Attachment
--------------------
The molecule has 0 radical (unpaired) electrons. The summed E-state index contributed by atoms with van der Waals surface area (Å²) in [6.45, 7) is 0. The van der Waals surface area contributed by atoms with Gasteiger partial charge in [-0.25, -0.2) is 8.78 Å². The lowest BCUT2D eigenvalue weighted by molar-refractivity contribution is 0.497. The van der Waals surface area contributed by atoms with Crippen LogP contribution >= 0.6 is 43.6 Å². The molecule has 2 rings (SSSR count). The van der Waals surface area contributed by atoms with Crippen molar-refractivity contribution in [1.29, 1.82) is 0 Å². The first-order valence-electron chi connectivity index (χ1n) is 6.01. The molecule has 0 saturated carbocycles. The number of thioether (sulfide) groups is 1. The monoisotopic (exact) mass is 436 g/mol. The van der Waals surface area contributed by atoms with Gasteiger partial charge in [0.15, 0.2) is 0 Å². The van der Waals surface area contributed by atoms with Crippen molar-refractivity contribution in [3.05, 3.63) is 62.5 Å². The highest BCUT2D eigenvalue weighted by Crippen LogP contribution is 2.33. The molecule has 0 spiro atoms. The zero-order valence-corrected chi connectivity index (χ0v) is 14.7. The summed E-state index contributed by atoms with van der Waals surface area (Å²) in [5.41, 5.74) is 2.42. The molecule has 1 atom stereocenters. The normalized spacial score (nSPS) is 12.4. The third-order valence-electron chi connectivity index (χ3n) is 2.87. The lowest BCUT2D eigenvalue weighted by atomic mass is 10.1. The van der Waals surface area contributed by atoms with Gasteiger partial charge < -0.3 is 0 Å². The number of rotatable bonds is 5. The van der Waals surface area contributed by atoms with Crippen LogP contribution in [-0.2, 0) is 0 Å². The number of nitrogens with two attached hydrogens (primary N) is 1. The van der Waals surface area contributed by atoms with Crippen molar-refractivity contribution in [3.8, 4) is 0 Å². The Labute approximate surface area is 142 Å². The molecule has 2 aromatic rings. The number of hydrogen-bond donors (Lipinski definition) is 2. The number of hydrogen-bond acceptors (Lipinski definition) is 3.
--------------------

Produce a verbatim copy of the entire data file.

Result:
The molecule has 0 radical (unpaired) electrons. The summed E-state index contributed by atoms with van der Waals surface area (Å²) in [6.45, 7) is 0. The van der Waals surface area contributed by atoms with Gasteiger partial charge in [-0.25, -0.2) is 8.78 Å². The lowest BCUT2D eigenvalue weighted by molar-refractivity contribution is 0.497. The van der Waals surface area contributed by atoms with Crippen LogP contribution >= 0.6 is 43.6 Å². The molecule has 2 rings (SSSR count). The van der Waals surface area contributed by atoms with Crippen molar-refractivity contribution in [1.29, 1.82) is 0 Å². The first-order valence-electron chi connectivity index (χ1n) is 6.01. The molecule has 0 saturated carbocycles. The number of thioether (sulfide) groups is 1. The monoisotopic (exact) mass is 436 g/mol. The van der Waals surface area contributed by atoms with Gasteiger partial charge in [0.15, 0.2) is 0 Å². The van der Waals surface area contributed by atoms with Crippen molar-refractivity contribution in [3.05, 3.63) is 62.5 Å². The highest BCUT2D eigenvalue weighted by Crippen LogP contribution is 2.33. The molecule has 0 spiro atoms. The zero-order valence-corrected chi connectivity index (χ0v) is 14.7. The summed E-state index contributed by atoms with van der Waals surface area (Å²) in [5.41, 5.74) is 2.42. The molecule has 1 atom stereocenters. The normalized spacial score (nSPS) is 12.4. The third-order valence-electron chi connectivity index (χ3n) is 2.87. The lowest BCUT2D eigenvalue weighted by atomic mass is 10.1. The van der Waals surface area contributed by atoms with Gasteiger partial charge < -0.3 is 0 Å². The number of rotatable bonds is 5. The van der Waals surface area contributed by atoms with Crippen LogP contribution in [-0.2, 0) is 0 Å². The number of nitrogens with two attached hydrogens (primary N) is 1. The van der Waals surface area contributed by atoms with Crippen molar-refractivity contribution in [3.8, 4) is 0 Å². The Labute approximate surface area is 142 Å². The molecule has 2 aromatic rings. The number of hydrogen-bond donors (Lipinski definition) is 2. The number of hydrogen-bond acceptors (Lipinski definition) is 3.